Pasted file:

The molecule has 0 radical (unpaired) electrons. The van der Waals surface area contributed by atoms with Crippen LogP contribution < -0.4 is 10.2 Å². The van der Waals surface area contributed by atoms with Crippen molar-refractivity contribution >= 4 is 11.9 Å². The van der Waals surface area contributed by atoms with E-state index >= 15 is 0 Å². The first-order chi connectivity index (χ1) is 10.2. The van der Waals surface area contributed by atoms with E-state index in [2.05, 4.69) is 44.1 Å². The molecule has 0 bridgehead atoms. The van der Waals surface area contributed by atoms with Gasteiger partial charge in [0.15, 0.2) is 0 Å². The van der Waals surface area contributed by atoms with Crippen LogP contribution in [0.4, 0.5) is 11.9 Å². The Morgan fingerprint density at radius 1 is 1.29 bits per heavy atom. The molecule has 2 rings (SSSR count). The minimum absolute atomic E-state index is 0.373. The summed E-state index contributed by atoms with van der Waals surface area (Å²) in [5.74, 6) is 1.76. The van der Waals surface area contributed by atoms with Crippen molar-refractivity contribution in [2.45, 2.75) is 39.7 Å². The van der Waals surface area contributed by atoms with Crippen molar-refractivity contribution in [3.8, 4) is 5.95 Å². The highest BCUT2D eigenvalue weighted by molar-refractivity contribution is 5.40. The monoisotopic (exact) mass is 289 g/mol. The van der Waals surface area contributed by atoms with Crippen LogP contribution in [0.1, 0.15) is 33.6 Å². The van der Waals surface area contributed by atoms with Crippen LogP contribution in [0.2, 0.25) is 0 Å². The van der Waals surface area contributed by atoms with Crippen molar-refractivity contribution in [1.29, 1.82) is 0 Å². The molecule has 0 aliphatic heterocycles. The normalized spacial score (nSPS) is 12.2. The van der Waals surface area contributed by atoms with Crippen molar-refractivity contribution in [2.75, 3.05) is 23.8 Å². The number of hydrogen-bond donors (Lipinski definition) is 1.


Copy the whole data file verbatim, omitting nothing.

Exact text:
The molecule has 0 radical (unpaired) electrons. The van der Waals surface area contributed by atoms with Crippen LogP contribution < -0.4 is 10.2 Å². The van der Waals surface area contributed by atoms with Crippen molar-refractivity contribution >= 4 is 11.9 Å². The van der Waals surface area contributed by atoms with E-state index >= 15 is 0 Å². The first-order chi connectivity index (χ1) is 10.2. The van der Waals surface area contributed by atoms with E-state index in [2.05, 4.69) is 44.1 Å². The molecule has 0 bridgehead atoms. The van der Waals surface area contributed by atoms with Gasteiger partial charge in [0.15, 0.2) is 0 Å². The van der Waals surface area contributed by atoms with Crippen LogP contribution in [0.4, 0.5) is 11.9 Å². The Morgan fingerprint density at radius 1 is 1.29 bits per heavy atom. The molecule has 2 rings (SSSR count). The minimum absolute atomic E-state index is 0.373. The summed E-state index contributed by atoms with van der Waals surface area (Å²) in [5.74, 6) is 1.76. The van der Waals surface area contributed by atoms with Crippen molar-refractivity contribution in [2.45, 2.75) is 39.7 Å². The van der Waals surface area contributed by atoms with Crippen molar-refractivity contribution in [3.8, 4) is 5.95 Å². The highest BCUT2D eigenvalue weighted by molar-refractivity contribution is 5.40. The monoisotopic (exact) mass is 289 g/mol. The van der Waals surface area contributed by atoms with Crippen LogP contribution in [0.1, 0.15) is 33.6 Å². The van der Waals surface area contributed by atoms with Crippen LogP contribution in [0.2, 0.25) is 0 Å². The van der Waals surface area contributed by atoms with Crippen molar-refractivity contribution in [1.29, 1.82) is 0 Å². The molecule has 0 aliphatic heterocycles. The normalized spacial score (nSPS) is 12.2. The van der Waals surface area contributed by atoms with Crippen molar-refractivity contribution in [2.75, 3.05) is 23.8 Å². The number of hydrogen-bond donors (Lipinski definition) is 1.